Page: The dubious origins of Trump’s immigration scheme

Clarence Page

Viewed through the lens of America’s civil rights history, Donald Trump’s new call to repeal birthright citizenship chimes with an ominous ring.

Spoiler alert: It sounds like racism.

It sounds like the Supreme Court’s declaration in 1857 that African-Americans were “so far inferior that they had no rights which the white man was bound to respect.”

That quote comes from the 7-2 decision written by Chief Justice Roger B. Taney in the notorious Dred Scott case.

It declared that Scott, a slave, could not be a citizen because he was African-American and, slave or free, had no standing to sue for his freedom in court.

I bring that up because outrage over that awful decision led to the Civil War and the 14th Amendment, with which Trump now wants to tinker.

The amendment was passed in 1868 at the urging of Republican lawmakers to overrule the Dred Scott decision in honor of the late Abraham Lincoln.

Now it is Republican Trump, in his first position paper as frontrunner for the Grand Old Party’s presidential nomination, who wants to water it down.

Trump’s beef is with the Citizenship Clause, which states, “All persons born or naturalized in the United States, and subject to the jurisdiction thereof, are citizens of the United States and of the state wherein they reside.”

The elegant simplicity of that clause troubles Trump, who attacks “birthright citizenship” as “the biggest magnet for illegal immigration.”

Actually, the biggest magnets for immigrants continue to be what they always were — jobs, freedom and an opportunity to succeed.

As jobs in this country declined in recent years, for example, U.S. Immigration and Customs Enforcement reports that illegal immigration also declined.

But immigrants and other minorities offer an inviting target for demagogic populists, especially during times of economic hardship and sagging confidence in public institutions like government.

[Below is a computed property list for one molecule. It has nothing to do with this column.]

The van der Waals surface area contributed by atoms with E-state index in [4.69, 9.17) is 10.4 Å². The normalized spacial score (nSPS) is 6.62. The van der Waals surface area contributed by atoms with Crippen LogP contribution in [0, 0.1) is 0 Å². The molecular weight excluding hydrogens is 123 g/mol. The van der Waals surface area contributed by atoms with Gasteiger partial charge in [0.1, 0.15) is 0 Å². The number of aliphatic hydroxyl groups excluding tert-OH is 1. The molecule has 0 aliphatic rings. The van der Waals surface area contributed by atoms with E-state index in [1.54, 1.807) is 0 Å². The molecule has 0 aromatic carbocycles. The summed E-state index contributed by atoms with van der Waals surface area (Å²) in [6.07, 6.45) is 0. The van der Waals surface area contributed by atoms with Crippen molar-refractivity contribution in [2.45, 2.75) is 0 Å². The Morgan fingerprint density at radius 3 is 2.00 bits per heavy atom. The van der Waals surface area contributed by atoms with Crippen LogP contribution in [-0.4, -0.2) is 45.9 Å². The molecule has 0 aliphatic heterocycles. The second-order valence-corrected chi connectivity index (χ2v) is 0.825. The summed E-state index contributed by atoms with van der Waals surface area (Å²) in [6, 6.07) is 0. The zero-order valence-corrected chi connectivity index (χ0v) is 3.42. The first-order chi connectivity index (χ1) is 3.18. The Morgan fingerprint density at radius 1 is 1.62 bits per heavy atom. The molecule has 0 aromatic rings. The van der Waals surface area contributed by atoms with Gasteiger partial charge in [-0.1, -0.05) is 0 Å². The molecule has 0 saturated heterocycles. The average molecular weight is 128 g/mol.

We saw that in the backlash against civil rights in the post-Reconstruction period and during the 1960s civil rights revolution.

We can see it in the anti-immigrant sentiments of the Know-Nothings before the Civil War and the anti-Chinese sentiment in the late 19th century’s immigration surge.

Critics of birthright citizenship argue that the 14th Amendment was intended to protect the rights of slaves, not immigrants.

But as Amanda Terkel recently recounted in the Huffington Post, birthright citizenship came up during the amendment’s spirited legislative debate, too. Yet it passed without exceptions for immigrants.

In the mid-1960s, Alabama’s Democratic Gov. George Wallace launched a new era of made-for-TV populist backlash politics with presidential campaigns on the heels of President Lyndon B. Johnson’s civil rights legislation.

Insisting that his gripe was with liberals, not black folks, Wallace rallied millions of mostly white voters in the South and the North to the idea that they, not long-segregated African-Americans, were the real victims of “permissiveness,” crime, busing, Godlessness and “briefcase-toting liberal big government bureaucrats” with their “racial quotas.”

Sound familiar? Trump may promote himself as political outsider who “speaks the truth” about a government that’s not working, but he didn’t invent that role.

Clarence Page is a columnist for the Chicago Tribune.

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